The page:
English Partnerships was today accused of ‘sabotaging’ an exclusivity agreement over a development site in Middlesbrough.

Local developer Chilli Developments says English Partnerships, the government’s regeneration body, and its regional organisation Tees Valley Regeneration (TVR) entered into a lock-out agreement to sell Chilli development land at the Middlehaven scheme at Middlesbrough Harbour in October 2004.

The company, run by managing director Simon Brown, is suing English Partnerships and TVR English Partnerships for around £10m for allegedly passing information about Chilli’s land holding to other developers in early 2005.

This led, Chilli says, to Quintain Estates being selected as the preferred developer for a 40 acre site which included five acres of Chilli’s land holding.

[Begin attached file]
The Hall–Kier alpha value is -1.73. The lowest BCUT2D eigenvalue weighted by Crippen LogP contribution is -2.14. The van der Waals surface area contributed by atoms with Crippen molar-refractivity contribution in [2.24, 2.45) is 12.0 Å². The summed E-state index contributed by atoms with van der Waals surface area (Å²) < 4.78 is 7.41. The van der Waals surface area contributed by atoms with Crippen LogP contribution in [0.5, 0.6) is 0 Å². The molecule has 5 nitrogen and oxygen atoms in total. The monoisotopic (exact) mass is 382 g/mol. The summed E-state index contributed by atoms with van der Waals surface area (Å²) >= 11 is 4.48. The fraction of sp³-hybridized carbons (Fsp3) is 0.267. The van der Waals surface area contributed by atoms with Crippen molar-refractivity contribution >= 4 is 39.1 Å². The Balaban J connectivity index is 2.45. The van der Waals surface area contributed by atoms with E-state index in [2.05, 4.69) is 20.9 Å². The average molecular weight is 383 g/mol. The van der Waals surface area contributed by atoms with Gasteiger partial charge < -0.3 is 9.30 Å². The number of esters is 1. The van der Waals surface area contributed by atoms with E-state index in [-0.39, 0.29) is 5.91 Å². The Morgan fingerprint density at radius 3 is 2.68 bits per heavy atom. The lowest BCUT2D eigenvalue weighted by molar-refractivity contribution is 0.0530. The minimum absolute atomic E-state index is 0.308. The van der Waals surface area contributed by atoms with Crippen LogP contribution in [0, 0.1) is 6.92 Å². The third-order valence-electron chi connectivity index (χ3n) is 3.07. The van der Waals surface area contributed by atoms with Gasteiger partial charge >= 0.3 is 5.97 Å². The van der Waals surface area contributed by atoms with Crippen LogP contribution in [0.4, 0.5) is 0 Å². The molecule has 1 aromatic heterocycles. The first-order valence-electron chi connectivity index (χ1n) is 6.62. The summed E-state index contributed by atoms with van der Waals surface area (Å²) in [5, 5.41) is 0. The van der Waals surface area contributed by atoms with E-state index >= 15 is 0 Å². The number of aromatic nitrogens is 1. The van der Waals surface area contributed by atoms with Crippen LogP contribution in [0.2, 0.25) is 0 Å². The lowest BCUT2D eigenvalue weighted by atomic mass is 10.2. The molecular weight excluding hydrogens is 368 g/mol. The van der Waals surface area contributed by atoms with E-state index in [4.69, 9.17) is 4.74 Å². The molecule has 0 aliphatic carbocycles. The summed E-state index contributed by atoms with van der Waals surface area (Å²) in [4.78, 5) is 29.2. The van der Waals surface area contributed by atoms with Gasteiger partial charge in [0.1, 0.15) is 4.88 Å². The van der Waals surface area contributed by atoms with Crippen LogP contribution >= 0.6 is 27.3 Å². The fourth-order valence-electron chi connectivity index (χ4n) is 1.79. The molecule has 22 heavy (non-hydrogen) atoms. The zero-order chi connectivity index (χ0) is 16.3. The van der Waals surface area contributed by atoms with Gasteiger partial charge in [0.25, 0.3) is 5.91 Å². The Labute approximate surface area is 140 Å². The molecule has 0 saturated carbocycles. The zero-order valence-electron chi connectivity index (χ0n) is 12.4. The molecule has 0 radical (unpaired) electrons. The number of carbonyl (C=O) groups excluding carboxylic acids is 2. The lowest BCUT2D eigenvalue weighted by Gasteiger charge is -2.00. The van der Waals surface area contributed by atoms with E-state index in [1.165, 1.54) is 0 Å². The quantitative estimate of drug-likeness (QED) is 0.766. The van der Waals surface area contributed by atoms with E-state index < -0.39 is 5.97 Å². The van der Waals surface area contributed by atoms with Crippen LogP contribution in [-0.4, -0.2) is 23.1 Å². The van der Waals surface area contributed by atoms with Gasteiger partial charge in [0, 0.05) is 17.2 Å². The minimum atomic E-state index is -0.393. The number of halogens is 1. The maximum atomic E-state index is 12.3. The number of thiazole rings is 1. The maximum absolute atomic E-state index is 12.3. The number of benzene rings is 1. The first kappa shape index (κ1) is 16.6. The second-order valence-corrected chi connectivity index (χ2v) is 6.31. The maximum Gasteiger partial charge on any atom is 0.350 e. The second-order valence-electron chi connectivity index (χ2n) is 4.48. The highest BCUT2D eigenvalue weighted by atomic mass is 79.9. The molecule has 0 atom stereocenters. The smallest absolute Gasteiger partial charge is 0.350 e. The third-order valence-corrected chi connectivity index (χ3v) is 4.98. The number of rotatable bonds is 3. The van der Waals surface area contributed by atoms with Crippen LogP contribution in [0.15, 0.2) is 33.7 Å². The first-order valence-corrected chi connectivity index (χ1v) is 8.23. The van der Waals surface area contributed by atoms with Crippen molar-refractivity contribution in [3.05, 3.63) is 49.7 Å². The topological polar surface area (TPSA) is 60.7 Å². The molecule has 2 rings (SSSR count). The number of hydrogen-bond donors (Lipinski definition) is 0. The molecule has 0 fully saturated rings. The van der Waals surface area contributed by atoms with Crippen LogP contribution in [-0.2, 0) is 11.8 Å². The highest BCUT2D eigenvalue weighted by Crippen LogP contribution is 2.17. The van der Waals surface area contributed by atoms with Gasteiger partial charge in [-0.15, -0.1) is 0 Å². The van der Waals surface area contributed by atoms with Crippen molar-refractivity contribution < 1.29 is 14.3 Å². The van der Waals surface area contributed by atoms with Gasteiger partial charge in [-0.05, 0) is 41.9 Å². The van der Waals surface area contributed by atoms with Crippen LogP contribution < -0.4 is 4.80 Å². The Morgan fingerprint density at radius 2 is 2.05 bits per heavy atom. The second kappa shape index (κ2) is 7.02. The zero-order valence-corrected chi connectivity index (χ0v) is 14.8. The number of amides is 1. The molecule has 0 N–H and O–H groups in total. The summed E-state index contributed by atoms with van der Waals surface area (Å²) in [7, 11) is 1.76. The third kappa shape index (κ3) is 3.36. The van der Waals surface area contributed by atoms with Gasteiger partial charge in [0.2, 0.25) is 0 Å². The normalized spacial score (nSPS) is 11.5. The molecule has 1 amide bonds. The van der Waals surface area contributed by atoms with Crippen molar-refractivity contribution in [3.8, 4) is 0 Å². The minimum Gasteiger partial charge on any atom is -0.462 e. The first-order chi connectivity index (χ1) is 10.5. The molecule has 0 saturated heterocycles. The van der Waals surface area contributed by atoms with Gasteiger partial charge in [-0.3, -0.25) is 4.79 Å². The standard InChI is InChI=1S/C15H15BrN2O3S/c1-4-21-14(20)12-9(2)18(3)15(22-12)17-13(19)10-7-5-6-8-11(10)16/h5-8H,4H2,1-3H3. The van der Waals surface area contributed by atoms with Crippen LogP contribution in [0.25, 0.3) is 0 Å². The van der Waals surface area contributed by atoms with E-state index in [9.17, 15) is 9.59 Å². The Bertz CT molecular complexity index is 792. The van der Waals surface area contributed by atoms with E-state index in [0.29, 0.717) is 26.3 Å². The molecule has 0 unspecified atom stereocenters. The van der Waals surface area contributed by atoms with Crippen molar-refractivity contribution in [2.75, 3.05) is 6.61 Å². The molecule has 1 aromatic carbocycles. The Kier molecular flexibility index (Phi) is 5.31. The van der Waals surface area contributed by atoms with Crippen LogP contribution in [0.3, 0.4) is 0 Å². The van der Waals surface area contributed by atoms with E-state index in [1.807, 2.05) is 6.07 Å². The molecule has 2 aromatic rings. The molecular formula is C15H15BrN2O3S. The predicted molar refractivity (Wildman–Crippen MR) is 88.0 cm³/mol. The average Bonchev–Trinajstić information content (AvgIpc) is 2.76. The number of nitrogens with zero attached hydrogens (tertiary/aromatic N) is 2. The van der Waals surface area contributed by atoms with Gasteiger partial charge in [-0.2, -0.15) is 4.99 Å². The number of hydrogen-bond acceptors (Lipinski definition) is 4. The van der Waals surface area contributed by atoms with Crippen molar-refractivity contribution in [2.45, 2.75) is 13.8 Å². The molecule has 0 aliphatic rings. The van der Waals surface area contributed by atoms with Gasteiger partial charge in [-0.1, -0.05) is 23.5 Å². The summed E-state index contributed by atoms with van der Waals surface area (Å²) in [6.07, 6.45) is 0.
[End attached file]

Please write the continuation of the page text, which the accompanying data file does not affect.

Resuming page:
Bad faith emails

Chilli points to an email from TVR’s development director Paul James to TVR chief executive Joe Doherty as a sign of the ‘bad faith’.

‘it’s obvious they (Chilli) won’t be offered the deal,’ the email allegedly says. ‘They continue to believe they have a worthwhile proposition.

‘We all had our doubts about them. Unless we take this seriously there is a danger we will all have egg on our faces.’

The court heard that English Partnerships commissioned a report into Chilli’s plans for a 130,000 sq ft apartment block on five acres of the site.

The report allegedly said that there was too much wasted space in the Chilli scheme – and as a response English Partnerships allegedly increased the price of the land by £161,000 to £250,000.

‘We say this lock-out period was a sham,’ said Phillip Noble, acting for Chilli. ‘They never intended this agreement to reach fruition.’

English Partnerships and TVR are fully defending the claim.

The case continues.